May 7, 2006 has been designated as Ten Commandment Day by a commission of individuals wishing to promote Judeo-Christian values among the people of North America. This objective is one that we can all support for they are the basis of our spiritual values and our legal system.
Recent events in Alabama, where the court ordered that the display of the 10 Commandments in a public place be removed, poses some interesting questions to us as Christians. As we celebrate this special commandment day, and encourage obedience to this clear document written by the finger of God, we must ask ourselves which ten commandments do we follow?
You see, the original two tables of stone which came down to Moses in Exodus 20 were later changed by the Christian church of the time. The third commandment was omitted and the tenth was split into two parts to make a total of ten commandments. Another change came when the fourth commandment was shortened and specifics identifying our worship day were changed.
The principle of this court order in Alabama does not restrict us as private individuals to display them on our private property, or in our places of business, where we are the sole proprietor. We don?t see many people taking advantage of this constitutionally provided privilege in the US or Canada. We should not force them on the public and neglect the opportunity to display them on our private property. As Christians we would not want to force other people to believe as we do. The only options we have, as Christians, is to teach and appeal to one?s personal convictions to change his life in a positive way.
Yet another question came into the Christian church that asked, ?Were the ten commandments done away and no longer obligatory to Christians of the New Testament?? This first problem causes us to wonder what version of the ten commandments do we follow and promote on May 7, 2006. The second reveals an even more severe problem. Since the law has been proposed as not applicable, what is our reason to celebrate the ten commandments?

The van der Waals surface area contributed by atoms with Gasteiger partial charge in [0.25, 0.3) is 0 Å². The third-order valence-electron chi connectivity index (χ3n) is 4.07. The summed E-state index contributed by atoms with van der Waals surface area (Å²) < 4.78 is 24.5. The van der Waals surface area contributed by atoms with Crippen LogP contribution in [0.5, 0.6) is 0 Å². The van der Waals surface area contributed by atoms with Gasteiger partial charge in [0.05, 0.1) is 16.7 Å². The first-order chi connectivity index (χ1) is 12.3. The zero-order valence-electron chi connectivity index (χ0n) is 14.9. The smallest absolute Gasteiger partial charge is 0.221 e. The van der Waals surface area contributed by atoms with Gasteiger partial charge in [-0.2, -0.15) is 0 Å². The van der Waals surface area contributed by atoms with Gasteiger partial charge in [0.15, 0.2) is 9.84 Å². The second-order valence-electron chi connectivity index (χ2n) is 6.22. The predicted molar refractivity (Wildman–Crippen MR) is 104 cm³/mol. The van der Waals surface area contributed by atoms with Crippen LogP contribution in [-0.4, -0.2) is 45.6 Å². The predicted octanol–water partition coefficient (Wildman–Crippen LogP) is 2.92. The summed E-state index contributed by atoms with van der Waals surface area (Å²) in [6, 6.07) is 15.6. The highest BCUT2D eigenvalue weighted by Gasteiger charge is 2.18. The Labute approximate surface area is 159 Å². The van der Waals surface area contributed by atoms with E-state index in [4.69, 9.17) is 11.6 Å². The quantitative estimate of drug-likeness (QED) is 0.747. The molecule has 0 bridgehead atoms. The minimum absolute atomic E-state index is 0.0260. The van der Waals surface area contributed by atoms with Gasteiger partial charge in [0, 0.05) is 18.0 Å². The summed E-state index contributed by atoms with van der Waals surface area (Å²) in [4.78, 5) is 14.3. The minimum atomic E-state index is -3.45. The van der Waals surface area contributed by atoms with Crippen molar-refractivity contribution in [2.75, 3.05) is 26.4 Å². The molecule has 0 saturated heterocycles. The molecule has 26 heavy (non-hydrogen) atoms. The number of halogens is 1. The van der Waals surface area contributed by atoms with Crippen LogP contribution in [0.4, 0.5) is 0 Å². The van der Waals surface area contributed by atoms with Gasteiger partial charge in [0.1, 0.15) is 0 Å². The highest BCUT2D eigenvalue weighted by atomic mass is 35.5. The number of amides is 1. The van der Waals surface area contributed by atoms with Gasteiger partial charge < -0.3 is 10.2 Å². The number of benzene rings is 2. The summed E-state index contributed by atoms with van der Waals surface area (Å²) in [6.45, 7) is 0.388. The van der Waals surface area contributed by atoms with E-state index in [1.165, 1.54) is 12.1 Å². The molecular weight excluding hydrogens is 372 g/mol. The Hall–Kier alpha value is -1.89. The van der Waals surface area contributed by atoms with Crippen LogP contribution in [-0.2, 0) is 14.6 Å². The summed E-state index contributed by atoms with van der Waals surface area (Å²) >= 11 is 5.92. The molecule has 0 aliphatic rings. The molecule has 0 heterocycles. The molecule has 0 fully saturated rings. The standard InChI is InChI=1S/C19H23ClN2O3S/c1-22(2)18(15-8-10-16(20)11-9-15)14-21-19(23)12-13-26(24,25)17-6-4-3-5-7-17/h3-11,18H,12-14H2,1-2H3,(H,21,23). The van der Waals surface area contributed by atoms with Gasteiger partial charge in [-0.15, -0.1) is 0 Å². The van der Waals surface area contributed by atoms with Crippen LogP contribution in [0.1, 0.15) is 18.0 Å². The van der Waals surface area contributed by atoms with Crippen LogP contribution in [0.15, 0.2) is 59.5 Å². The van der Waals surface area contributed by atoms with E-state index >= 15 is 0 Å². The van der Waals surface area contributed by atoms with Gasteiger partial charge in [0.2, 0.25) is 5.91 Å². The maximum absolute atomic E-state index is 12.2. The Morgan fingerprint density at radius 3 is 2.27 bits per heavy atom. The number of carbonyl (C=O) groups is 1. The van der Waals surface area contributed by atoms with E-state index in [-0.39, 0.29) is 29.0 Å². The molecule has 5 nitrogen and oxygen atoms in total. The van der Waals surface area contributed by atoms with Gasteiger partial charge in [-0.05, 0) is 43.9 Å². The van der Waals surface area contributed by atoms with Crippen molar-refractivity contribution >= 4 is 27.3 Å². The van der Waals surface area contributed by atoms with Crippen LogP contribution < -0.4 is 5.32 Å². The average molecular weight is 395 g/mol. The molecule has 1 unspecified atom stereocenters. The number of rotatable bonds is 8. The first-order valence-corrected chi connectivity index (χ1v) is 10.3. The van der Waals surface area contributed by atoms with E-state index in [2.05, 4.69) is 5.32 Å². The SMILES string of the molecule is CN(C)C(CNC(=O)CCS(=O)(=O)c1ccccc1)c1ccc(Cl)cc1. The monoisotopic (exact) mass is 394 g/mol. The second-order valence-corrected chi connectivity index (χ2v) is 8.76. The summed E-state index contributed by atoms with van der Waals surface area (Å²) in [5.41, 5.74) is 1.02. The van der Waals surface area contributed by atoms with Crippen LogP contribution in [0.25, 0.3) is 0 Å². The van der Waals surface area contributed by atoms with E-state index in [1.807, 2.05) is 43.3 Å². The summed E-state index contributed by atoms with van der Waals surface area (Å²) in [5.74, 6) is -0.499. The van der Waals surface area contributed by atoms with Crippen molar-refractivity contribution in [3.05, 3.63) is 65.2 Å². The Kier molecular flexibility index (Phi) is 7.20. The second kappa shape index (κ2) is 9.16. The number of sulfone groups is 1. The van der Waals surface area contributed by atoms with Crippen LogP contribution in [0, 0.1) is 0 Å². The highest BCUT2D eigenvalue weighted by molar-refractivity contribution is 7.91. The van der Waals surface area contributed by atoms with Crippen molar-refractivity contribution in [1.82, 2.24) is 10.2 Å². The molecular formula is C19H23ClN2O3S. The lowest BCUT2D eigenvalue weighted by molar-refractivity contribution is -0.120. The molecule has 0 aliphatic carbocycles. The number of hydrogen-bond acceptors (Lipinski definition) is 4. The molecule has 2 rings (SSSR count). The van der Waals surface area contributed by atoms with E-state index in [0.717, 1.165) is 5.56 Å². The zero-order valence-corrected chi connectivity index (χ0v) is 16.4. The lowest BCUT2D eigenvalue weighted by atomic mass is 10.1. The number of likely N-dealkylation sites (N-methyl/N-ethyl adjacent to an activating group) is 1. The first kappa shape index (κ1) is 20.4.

These problems from our Christian past cause us theological conflicts and divisions unless we can resolve them in each of our denominational churches. These questions then remain: which version of the ten commandments do we celebrate on May 7, and should we commemorate them at all if they have been nailed to the cross and done away?
It is our belief that we should celebrate the Royal Ten as originally written in Exodus 20:1-17, and that we should sweep aside the idea that they are no longer applicable to our lives and allow God to write them on our hearts. (Psalm 40:8, Isaiah 51:7, 2 Cor. 3:3)
For more information on the changes in the ten commandments and how they are applicable to our lives as Christians today, please call Pastor Rudy Harnisch 250-843-6995, or Ellis Howard 250-242-3610, or Jere Franklin 250-788-2944. If you would like a copy of a free book entitled ?The Ten Commandments,? please call Pastor Rudy or Ellis.